We also plan on giving the rest of the herd a good old feed and mulch come spring, so that the elephants are fighting fit for the years ahead. Here’s hoping we’ve caught the fungus in time….

P.s. Here’s how our elephants were created by Tim Bushe (aka Topiary Tim and @hedgecutterman) in one of our neighbour’s front gardens back in 2012.

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Peach Hollyhock, BlakeneyI can feel it coming on. This slight obsession with Hollyhocks (Alcea rosea).

Deep pink Hollyhocks Ambler Road

Not only are they wonderful for greening-up our streets, but now they’re creeping into my front and back gardens (and a few clients’ gardens too). I want a field of them. I want to plant every seed that I’ve lovingly collected to see how they develop after cross-pollination. But alas, I’m short of an acre or two.

Cream Hollyhock with deep peach centre and blushings BlakeneyOn a recent trip to Blakekney on the north Norfolk coast, these joyful blousey creatures were everywhere. In little alleys, surrounded by flinty gorgeousness, in front of cottages on the street,

Cream Hollyhock with gentle peach blushings Blakeney

and even on their last knockings, I found them irresistible (and collected a few seed heads from each).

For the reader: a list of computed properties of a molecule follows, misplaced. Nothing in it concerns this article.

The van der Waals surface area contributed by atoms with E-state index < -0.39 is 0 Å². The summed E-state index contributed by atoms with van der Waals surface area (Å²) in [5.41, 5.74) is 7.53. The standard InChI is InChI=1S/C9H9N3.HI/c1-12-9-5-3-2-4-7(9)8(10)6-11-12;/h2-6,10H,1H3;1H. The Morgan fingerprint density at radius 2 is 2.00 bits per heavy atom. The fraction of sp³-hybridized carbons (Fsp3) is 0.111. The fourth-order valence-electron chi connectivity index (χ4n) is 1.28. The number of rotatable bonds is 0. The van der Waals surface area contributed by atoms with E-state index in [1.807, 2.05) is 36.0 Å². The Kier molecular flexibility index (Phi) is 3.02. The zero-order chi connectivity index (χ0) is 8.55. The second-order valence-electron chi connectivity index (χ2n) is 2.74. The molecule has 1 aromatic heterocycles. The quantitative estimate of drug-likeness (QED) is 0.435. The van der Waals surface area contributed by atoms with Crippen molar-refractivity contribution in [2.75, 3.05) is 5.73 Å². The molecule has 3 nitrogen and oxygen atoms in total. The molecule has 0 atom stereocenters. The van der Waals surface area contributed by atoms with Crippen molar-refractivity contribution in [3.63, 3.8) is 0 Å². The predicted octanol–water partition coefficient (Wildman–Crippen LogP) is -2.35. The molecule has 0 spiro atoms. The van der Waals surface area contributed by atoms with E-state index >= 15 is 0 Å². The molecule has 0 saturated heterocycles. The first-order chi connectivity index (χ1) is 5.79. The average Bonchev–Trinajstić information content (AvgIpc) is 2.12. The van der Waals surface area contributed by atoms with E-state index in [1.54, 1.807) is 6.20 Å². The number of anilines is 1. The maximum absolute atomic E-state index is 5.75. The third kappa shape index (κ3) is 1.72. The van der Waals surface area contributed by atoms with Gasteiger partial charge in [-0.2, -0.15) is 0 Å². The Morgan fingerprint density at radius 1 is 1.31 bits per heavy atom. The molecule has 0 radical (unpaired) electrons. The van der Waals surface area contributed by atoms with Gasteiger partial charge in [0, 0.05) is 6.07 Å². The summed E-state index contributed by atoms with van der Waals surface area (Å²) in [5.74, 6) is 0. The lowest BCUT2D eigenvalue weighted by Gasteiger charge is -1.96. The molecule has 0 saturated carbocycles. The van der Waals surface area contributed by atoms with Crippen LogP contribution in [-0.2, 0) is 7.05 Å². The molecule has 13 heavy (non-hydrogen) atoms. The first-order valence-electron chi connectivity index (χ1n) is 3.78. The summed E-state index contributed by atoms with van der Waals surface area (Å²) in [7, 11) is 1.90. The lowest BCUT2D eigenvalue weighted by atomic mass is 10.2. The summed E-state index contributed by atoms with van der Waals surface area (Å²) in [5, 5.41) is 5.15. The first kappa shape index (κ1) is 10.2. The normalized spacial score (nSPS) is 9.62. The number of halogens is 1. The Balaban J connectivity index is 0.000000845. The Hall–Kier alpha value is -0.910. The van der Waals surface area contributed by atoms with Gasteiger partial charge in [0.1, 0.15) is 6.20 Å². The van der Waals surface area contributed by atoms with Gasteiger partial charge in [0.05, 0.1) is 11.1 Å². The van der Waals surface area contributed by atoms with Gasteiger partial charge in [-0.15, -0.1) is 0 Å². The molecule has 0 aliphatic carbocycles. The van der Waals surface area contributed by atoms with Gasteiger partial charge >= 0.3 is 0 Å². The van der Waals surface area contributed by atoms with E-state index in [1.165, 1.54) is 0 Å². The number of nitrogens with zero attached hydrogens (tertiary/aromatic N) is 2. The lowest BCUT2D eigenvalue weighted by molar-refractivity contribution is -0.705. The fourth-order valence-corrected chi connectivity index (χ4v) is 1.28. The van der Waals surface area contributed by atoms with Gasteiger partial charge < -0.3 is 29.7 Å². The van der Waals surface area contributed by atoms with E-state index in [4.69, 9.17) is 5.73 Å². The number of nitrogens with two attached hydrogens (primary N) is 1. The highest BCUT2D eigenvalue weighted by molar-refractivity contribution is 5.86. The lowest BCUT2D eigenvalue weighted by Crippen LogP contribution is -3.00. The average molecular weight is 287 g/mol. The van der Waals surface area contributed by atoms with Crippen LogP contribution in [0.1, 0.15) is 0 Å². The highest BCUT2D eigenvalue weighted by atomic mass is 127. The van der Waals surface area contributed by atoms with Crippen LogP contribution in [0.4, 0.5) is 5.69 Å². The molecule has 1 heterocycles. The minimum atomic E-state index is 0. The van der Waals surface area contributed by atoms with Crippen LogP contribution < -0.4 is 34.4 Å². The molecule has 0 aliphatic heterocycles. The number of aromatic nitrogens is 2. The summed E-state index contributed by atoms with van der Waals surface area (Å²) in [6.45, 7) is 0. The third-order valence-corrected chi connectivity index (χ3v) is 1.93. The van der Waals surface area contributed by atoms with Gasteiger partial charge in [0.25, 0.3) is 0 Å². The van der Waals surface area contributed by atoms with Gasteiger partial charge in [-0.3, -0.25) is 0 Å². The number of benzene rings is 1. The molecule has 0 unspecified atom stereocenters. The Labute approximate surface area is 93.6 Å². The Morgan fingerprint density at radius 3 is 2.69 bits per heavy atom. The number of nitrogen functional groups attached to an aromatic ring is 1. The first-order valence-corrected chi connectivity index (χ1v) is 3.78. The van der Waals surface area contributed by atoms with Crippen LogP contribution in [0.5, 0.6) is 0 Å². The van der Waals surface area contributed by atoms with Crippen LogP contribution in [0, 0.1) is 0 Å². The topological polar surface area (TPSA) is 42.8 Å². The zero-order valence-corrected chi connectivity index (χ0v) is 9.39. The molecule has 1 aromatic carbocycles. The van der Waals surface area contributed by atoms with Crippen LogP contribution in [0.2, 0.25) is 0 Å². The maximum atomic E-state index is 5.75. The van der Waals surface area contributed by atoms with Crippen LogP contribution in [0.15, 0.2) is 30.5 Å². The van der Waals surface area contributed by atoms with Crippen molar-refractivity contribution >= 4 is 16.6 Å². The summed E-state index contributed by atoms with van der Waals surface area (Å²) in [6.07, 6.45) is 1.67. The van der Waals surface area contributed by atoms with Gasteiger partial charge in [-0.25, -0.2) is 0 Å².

Hollyhock seedlingsI’ve only ever sown Hollyhock seeds in spring, from seeds gathered from neighbours’ front gardens, but I’ve collected seeds from surrounding streets and friends’ houses and started off a selection of these in the beginning of September. I’m not sure if, given a head start, these biennials/short-lived perennials will flower next summer, but I thought it was worth a try and will overwinter these in my greenhouse.

October Hollyhock seedlingsI’ve even started off a few last week to see how these do too.

And there’s plenty more to sow in spring for further experimentation. The delicious ‘Halo’ series (bold blooms with contrasting colours at their centre), are said to flower in their first year, so definitely worth a try,

Creme de Cassis Hollyhockand I spotted this rich ‘Crème de Cassis’ variety a few years ago at the Hampton Court Flower Show which I’m now itching to get growing.

We’re hoping to go large with our tree pit planting for our community project next year, so many of these little seedlings are destined to brighten up our streets (and a few front gardens if people want them). Just can’t wait to see how they all flower in the years to come.